Once dubbed “the right-handed version of Rafael Nadal”, 29-year-old Jason Kubler is in the form of his life and is proving why he was once rated so highly as a junior.
For those who don’t know the Jason Kubler story, here’s a quick recap:
Not long before discovering he had a hereditary condition that weakened his meniscus, Jason Kubler was the world's No. 1 junior, with a bright future. Unfortunately for the Queenslander, before he ever got the chance to get going, injuries struck.
At just 16 years old, Kubler competed in his first major main draw at the Australian Open. He bowed out in the first round, going down to Ivan Ljubicic in straight sets.
After repeated knee injuries in the early stages of his career, doctors told Kubler that he should avoid playing on hard courts in order to avoid doing more serious damage to his knee. Following his Australian Open appearance in 2010, Kubler would only be sighted at four lower-level hard court tournaments, until in 2011, he decided to scrap the hard courts altogether and play only on clay.
With the exception of a singular grass-court tournament at futures level, Kubler toiled away playing on clay only - and remarkably in doing so, got his ranking inside the top 200, in 2015.
It had been four years since he last played on hard courts when Kubler took to the court in US Open qualifying. Unfortunately, he lost in the opening round, and would not return to the hard courts until 2017, when he made the decision to test his knee once more on hard courts.
Within a year, Kubler was inside the top 100 in the ATP Rankings. Incredible. In the opening round of the US Open, he knocked out top 20 seed Roberto Bautista Agut in straight sets, before injury cruelly struck again, midway through his second-round match. Kubler was forced to retire at one-set-all and would be sidelined again with injury.
”I have a knack, even if it’s not my knee, I like to be out for six months. Then I’m back for six months, then I’m out for six months,” Kubler said in a press conference at The French Open.
Fast forward to 2022, six surgeries later, Jason Kubler is now in the form of his life - back inside the top 100 and reaching new heights.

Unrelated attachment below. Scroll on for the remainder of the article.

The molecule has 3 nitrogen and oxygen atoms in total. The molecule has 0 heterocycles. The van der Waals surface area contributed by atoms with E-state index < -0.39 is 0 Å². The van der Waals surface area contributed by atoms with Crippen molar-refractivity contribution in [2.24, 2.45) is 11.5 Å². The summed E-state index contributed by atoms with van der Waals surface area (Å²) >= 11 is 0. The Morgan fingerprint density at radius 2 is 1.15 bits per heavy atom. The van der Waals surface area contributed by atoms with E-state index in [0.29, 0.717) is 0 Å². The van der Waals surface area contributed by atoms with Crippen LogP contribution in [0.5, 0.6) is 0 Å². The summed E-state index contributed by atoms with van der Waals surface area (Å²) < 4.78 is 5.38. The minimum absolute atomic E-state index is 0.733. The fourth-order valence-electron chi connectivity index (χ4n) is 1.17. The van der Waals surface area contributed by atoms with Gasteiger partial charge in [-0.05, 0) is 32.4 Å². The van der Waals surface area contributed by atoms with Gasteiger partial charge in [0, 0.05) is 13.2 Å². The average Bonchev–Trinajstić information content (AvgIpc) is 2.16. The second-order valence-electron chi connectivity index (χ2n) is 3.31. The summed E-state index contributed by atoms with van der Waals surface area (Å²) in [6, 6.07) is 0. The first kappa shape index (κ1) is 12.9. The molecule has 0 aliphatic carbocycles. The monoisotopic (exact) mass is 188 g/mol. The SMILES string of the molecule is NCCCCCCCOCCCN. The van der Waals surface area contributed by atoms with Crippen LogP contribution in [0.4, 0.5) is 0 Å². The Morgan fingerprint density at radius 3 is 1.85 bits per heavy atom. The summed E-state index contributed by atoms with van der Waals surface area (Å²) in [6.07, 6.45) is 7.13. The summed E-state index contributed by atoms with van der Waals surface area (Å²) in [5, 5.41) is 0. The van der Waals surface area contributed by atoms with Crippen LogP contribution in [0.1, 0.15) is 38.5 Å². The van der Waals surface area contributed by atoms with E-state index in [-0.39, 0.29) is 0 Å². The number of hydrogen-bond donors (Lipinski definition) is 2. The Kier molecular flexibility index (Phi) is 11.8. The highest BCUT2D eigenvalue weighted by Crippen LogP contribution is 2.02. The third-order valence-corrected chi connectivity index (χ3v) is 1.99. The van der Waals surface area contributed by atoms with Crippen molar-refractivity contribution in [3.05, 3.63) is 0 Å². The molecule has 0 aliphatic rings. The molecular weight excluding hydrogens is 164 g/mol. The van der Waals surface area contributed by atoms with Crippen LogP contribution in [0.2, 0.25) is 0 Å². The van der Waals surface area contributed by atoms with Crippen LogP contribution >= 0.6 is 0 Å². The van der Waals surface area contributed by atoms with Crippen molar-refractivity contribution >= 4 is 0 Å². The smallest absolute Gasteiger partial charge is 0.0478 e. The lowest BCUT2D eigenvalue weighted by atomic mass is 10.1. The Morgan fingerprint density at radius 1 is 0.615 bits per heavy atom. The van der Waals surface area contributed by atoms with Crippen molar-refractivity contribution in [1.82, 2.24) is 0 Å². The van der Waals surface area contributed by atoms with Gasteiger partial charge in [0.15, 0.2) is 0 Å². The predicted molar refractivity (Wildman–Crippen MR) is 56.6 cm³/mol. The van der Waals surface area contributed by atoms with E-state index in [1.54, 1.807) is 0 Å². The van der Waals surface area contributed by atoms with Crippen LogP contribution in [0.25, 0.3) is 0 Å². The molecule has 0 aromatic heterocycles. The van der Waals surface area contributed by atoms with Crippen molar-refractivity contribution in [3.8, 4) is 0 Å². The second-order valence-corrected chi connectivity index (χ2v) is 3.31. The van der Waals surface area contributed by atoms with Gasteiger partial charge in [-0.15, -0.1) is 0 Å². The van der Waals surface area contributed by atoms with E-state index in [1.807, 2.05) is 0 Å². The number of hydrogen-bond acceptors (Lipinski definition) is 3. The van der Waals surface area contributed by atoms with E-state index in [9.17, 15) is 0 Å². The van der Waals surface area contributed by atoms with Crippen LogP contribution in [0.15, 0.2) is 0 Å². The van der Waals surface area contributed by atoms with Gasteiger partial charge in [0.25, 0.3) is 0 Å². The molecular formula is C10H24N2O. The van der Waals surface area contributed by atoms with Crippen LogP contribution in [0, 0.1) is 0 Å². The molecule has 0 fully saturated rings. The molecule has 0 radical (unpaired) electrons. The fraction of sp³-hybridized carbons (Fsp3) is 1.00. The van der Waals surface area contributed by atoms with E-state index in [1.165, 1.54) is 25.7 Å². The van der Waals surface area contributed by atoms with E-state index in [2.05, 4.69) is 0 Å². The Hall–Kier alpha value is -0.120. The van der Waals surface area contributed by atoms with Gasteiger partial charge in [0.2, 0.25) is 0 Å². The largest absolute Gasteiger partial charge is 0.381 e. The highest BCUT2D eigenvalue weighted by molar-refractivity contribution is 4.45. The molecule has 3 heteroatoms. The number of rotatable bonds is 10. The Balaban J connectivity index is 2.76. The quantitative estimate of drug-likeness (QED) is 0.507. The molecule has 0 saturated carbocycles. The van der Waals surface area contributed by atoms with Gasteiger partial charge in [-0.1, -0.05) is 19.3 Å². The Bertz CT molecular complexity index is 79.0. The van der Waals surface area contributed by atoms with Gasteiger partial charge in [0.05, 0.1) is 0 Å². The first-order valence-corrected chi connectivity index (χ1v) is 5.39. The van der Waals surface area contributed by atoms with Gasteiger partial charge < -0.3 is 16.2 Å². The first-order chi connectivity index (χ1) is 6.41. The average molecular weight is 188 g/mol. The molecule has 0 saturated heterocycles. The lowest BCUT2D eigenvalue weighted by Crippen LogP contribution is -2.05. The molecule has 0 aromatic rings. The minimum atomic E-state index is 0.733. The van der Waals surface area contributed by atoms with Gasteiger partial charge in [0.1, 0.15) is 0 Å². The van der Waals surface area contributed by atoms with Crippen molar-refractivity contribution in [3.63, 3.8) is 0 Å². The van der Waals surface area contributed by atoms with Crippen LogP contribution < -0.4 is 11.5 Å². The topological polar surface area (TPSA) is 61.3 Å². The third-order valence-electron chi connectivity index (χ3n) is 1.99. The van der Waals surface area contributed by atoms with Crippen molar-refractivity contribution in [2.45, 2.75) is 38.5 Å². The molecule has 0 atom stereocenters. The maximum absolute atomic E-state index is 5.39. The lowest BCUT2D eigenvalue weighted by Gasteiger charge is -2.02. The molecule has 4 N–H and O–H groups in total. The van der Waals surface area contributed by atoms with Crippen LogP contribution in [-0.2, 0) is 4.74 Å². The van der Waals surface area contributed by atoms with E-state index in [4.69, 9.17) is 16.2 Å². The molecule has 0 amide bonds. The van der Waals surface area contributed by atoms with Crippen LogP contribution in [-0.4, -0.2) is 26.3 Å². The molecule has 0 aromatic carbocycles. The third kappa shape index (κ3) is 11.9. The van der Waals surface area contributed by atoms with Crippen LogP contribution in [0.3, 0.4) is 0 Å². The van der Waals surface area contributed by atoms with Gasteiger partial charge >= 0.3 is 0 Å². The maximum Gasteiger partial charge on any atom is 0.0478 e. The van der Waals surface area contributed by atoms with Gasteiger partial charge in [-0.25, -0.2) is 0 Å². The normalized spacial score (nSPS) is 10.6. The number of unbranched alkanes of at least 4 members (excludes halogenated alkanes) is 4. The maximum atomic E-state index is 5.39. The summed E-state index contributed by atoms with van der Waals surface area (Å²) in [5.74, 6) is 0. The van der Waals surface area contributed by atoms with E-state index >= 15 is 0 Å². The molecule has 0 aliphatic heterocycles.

Less than four months ago, the 29-year-old was competing at futures tournaments in Australia. Then in May, Kubler headed overseas to up his level to the Challenger circuit, where he experienced instant success. Kubler qualified for the French Open main draw and won a round, before reaching back-to-back finals on the Challenger circuit, winning one, and retiring from the other with stomach pains.
Kubler then headed to the UK and in ripping form, qualified for the main draw of Wimbledon and reached the round of 16, crushing 28th seed Dan Evans in straight sets on the way.
And as hard as it is to better a week like the one Kubler had at The All England Club, two weeks later, he did just that in Newport.
At the Hall Of Fame Open in Newport, Kubler opened his week with a straight sets win over fellow Australian Jordan Thompson.
Then, a career-best result for the Aussie. In the second round, Kubler came back from a set down and saved a match point to claim a major triumph, his first top 10 win, over No. 1 seed and world No. 9 Felix Auger-Aliassime.
“Wimbledon it was happening every match. I was like I beat this guy but now I have to focus for the next one,” Kubler said in his post-match on-court interview.
Competing in his maiden tour-level quarterfinal, Kubler overcame a 0-4 head-to-head record against fellow Australian James Duckworth to back up his incredible win and advance to a maiden semifinal.
“I was actually more nervous to play ducks than I was to play Felix, it's a good mental victory for me today,” Kubler said in his post-match on-court interview.
Unfortunately, Kubler was unable to go one step further as he bowed out in a straight sets defeat to Alexander Bublik.
But wow. What a week for the Queenslander.
“I’ve sort of got the mindset of trying my best out there and just sort of letting it happen ... in the end giving everything I’ve got,” Kubler said in his press conference at The French Open.
Kubler now finds himself at 96 in the ATP Rankings, just five spots shy of his career-high 91. If he's able to stay fit, who knows just how high the Aussie can soar up the rankings. My tip is he can be top 50 after the Australian summer of tennis.
“The last few months, the work we’ve been putting in with my team if anything just gives me confidence that we’re on the right track. Just confident that the process we’re taking is heading in the right direction,” Kubler said.